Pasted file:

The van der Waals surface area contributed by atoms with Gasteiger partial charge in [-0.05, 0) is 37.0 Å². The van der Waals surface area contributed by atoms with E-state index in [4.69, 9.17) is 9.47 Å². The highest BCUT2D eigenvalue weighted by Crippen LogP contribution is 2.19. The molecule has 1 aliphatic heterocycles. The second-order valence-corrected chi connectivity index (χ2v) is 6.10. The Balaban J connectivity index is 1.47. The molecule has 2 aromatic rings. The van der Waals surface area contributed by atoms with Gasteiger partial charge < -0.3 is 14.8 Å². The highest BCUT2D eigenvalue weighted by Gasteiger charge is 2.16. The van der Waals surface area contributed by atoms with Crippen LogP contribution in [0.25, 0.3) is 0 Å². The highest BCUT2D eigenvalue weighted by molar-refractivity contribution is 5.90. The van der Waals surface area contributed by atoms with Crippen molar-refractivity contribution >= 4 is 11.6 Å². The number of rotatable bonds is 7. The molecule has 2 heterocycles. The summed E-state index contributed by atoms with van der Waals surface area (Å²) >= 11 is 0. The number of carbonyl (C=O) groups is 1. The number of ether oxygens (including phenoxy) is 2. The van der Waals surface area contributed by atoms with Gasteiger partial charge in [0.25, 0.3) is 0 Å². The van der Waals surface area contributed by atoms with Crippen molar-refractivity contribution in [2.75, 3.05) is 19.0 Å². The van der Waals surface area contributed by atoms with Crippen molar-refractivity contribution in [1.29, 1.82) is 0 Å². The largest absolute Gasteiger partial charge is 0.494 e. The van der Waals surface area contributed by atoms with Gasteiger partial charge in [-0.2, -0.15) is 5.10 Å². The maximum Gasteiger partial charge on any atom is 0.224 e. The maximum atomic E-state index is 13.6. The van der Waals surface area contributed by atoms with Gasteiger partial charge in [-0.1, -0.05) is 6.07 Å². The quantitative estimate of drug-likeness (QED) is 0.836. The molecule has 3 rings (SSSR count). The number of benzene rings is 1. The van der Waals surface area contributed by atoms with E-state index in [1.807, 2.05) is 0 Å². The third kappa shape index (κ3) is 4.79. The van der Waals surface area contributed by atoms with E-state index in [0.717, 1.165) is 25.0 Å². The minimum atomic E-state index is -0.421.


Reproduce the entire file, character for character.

The van der Waals surface area contributed by atoms with Gasteiger partial charge in [-0.05, 0) is 37.0 Å². The van der Waals surface area contributed by atoms with E-state index in [4.69, 9.17) is 9.47 Å². The highest BCUT2D eigenvalue weighted by Crippen LogP contribution is 2.19. The molecule has 1 aliphatic heterocycles. The second-order valence-corrected chi connectivity index (χ2v) is 6.10. The Balaban J connectivity index is 1.47. The molecule has 2 aromatic rings. The van der Waals surface area contributed by atoms with Gasteiger partial charge < -0.3 is 14.8 Å². The highest BCUT2D eigenvalue weighted by Gasteiger charge is 2.16. The van der Waals surface area contributed by atoms with Crippen LogP contribution in [0.25, 0.3) is 0 Å². The highest BCUT2D eigenvalue weighted by molar-refractivity contribution is 5.90. The van der Waals surface area contributed by atoms with Crippen molar-refractivity contribution >= 4 is 11.6 Å². The number of rotatable bonds is 7. The molecule has 2 heterocycles. The summed E-state index contributed by atoms with van der Waals surface area (Å²) >= 11 is 0. The number of carbonyl (C=O) groups is 1. The number of ether oxygens (including phenoxy) is 2. The van der Waals surface area contributed by atoms with Gasteiger partial charge in [0.25, 0.3) is 0 Å². The van der Waals surface area contributed by atoms with Crippen molar-refractivity contribution in [2.75, 3.05) is 19.0 Å². The van der Waals surface area contributed by atoms with Crippen molar-refractivity contribution in [1.29, 1.82) is 0 Å². The largest absolute Gasteiger partial charge is 0.494 e. The van der Waals surface area contributed by atoms with Gasteiger partial charge in [-0.2, -0.15) is 5.10 Å². The maximum Gasteiger partial charge on any atom is 0.224 e. The maximum atomic E-state index is 13.6. The van der Waals surface area contributed by atoms with Gasteiger partial charge in [-0.1, -0.05) is 6.07 Å². The quantitative estimate of drug-likeness (QED) is 0.836. The molecule has 3 rings (SSSR count). The number of benzene rings is 1. The van der Waals surface area contributed by atoms with E-state index in [1.807, 2.05) is 0 Å². The third kappa shape index (κ3) is 4.79. The van der Waals surface area contributed by atoms with E-state index in [0.717, 1.165) is 25.0 Å². The minimum atomic E-state index is -0.421.